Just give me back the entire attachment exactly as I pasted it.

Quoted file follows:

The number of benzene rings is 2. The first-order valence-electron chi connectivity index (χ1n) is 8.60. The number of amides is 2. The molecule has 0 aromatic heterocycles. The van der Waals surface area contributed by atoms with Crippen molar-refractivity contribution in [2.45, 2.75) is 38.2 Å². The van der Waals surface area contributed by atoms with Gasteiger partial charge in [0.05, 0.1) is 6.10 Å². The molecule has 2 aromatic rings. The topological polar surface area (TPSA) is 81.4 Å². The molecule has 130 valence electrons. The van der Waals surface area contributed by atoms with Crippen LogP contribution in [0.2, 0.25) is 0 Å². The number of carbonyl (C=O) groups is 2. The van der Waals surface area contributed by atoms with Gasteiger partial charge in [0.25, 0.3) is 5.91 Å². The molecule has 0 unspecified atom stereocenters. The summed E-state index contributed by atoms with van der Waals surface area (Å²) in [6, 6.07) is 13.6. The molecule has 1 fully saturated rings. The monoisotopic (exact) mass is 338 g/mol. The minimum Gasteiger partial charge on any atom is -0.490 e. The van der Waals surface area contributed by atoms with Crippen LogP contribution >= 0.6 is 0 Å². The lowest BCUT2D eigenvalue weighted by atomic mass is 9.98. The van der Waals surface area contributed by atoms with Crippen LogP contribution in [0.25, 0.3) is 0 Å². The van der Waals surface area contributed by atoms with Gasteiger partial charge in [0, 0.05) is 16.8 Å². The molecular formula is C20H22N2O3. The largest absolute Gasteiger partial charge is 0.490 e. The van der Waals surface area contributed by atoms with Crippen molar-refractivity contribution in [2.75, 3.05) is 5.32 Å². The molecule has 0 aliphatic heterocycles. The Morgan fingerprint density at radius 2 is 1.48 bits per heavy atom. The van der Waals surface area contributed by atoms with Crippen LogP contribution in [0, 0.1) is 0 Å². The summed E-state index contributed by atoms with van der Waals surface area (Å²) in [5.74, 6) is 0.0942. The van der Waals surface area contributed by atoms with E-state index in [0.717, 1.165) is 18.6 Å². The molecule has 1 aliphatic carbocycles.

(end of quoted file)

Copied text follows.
The number of benzene rings is 2. The first-order valence-electron chi connectivity index (χ1n) is 8.60. The number of amides is 2. The molecule has 0 aromatic heterocycles. The van der Waals surface area contributed by atoms with Crippen molar-refractivity contribution in [2.45, 2.75) is 38.2 Å². The van der Waals surface area contributed by atoms with Gasteiger partial charge in [0.05, 0.1) is 6.10 Å². The molecule has 2 aromatic rings. The topological polar surface area (TPSA) is 81.4 Å². The molecule has 130 valence electrons. The van der Waals surface area contributed by atoms with Crippen LogP contribution in [0.2, 0.25) is 0 Å². The number of carbonyl (C=O) groups is 2. The van der Waals surface area contributed by atoms with Gasteiger partial charge in [0.25, 0.3) is 5.91 Å². The molecule has 0 unspecified atom stereocenters. The summed E-state index contributed by atoms with van der Waals surface area (Å²) in [6, 6.07) is 13.6. The molecule has 1 fully saturated rings. The monoisotopic (exact) mass is 338 g/mol. The minimum Gasteiger partial charge on any atom is -0.490 e. The van der Waals surface area contributed by atoms with Crippen LogP contribution >= 0.6 is 0 Å². The lowest BCUT2D eigenvalue weighted by atomic mass is 9.98. The van der Waals surface area contributed by atoms with Crippen LogP contribution in [0.25, 0.3) is 0 Å². The van der Waals surface area contributed by atoms with Gasteiger partial charge in [0, 0.05) is 16.8 Å². The molecular formula is C20H22N2O3. The largest absolute Gasteiger partial charge is 0.490 e. The van der Waals surface area contributed by atoms with Crippen molar-refractivity contribution in [2.75, 3.05) is 5.32 Å². The molecule has 0 aliphatic heterocycles. The Morgan fingerprint density at radius 2 is 1.48 bits per heavy atom. The van der Waals surface area contributed by atoms with Crippen LogP contribution in [0, 0.1) is 0 Å². The summed E-state index contributed by atoms with van der Waals surface area (Å²) in [5.74, 6) is 0.0942. The van der Waals surface area contributed by atoms with E-state index in [0.717, 1.165) is 18.6 Å². The molecule has 1 aliphatic carbocycles.